SunLab: Concentrating Solar Power Program Overview Page: 1 of 4
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Concentrating Solar Power Program
Advancing solar power into the 21st century.
Over the last decade, the U.S. solar thermal
industry has established a track record in the
power industry by building and operating
utility-scale power plants with a combined
rated capacity of 354 megawatts (MW). The
technology used in these power plants is based
on years of research and development (R&D),
much of it sponsored by the U.S. Department
of Energy (DOE).
DOE's Concentrating Solar Power (CSP)
Program is collaborating with its partners in
the private sector to develop two new solar
technologies - power towers and dish/ engines
- to meet the huge commercial potential for
What Is Concentrating Solar
Concentrating solar power plants produce
electric power by first converting the sun's
energy into heat, and then to electricity in a
conventional generator. The plants consist of
two parts, one that collects solar energy and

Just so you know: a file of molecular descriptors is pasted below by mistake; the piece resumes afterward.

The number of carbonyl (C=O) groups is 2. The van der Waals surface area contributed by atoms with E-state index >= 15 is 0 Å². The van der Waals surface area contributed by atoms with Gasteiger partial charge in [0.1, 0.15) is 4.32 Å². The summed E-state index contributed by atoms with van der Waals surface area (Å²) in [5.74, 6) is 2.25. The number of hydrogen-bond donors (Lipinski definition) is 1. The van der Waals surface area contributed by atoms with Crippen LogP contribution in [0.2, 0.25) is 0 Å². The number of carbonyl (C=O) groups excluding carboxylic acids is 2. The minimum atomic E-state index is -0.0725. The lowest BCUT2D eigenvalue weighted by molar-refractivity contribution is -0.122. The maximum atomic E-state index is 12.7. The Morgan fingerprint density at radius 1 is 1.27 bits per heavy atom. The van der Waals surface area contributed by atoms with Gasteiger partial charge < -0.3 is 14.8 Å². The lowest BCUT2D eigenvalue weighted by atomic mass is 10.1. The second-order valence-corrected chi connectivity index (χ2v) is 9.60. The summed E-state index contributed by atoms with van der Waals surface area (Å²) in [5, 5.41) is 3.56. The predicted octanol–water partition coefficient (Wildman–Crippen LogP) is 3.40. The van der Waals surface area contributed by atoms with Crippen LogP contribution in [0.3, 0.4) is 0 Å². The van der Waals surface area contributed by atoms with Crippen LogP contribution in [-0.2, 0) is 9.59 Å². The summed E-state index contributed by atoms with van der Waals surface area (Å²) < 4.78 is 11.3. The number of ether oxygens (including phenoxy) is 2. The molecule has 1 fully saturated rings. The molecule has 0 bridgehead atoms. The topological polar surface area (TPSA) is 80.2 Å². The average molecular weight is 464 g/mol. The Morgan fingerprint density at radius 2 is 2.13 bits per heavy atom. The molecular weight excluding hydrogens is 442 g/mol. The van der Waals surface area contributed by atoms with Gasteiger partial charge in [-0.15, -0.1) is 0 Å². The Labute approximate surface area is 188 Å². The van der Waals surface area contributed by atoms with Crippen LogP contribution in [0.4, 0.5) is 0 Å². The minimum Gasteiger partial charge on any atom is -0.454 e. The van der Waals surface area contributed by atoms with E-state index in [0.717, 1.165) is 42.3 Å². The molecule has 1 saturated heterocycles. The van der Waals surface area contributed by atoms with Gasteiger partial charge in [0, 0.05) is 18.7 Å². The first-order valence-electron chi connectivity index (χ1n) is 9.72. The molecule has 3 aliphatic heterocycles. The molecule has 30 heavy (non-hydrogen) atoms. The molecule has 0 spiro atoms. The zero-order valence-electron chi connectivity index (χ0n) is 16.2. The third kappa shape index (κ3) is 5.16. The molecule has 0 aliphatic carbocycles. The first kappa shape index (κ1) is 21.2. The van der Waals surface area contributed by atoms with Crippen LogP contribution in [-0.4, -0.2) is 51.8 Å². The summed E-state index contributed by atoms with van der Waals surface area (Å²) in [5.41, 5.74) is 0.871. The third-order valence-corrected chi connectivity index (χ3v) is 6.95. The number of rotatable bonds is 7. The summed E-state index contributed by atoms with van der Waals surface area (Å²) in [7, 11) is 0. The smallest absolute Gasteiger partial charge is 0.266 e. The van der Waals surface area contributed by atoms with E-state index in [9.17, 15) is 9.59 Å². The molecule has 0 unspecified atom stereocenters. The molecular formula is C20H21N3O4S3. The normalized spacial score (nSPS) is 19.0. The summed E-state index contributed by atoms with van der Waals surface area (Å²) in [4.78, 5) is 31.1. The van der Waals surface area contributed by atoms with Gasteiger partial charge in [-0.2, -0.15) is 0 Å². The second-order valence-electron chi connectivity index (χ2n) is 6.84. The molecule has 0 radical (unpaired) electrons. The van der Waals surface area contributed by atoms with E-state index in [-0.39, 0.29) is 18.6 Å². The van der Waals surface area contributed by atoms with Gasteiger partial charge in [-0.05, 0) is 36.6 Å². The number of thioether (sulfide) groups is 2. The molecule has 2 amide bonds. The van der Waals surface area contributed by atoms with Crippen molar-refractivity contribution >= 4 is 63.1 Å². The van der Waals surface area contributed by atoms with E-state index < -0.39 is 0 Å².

converts it to heat and another that converts
heat energy to electricity. Systems are usually
classified by how they collect solar energy:
" troughs - concentrate the sun's energy onto
a receiver pipe located along the focal line of
a parabolically curved trough-shaped reflec-
tor. Oil flowing through the pipes is heated
to about 400 C (752 F), and the heat energy
is then used to generate electricity in a con-
ventional steam generator. These are utility-
scale power plants, such as those operating
in California, with capacities that range from
30 to 80 MW each.
" power towers - include a field of heliostats
that reflect the sun's rays to a receiver locat-
ed on top of a tall tower. The energy is
absorbed by a molten-salt working fluid and
stored for up to several hours at 565 C
(1050 F) in large tanks located at the base
The sun's energy is concentrated on an oil-
filled tube running along the focal line of the
parabolically shaped trough.
Large sun-tracking mirrors, called heliostats,
focus the sun's energy on a receiver located
atop a tall tower.
The sun's energy is concentrated on a receiver
and generator located at the focal point of the
parabolically shaped dish.
Here’s what’s next.
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SunLab: Concentrating Solar Power Program Overview, book, November 24, 1998; Golden, Colorado. (digital.library.unt.edu/ark:/67531/metadc715105/m1/1/: accessed December 14, 2018), University of North Texas Libraries, Digital Library, digital.library.unt.edu; crediting UNT Libraries Government Documents Department.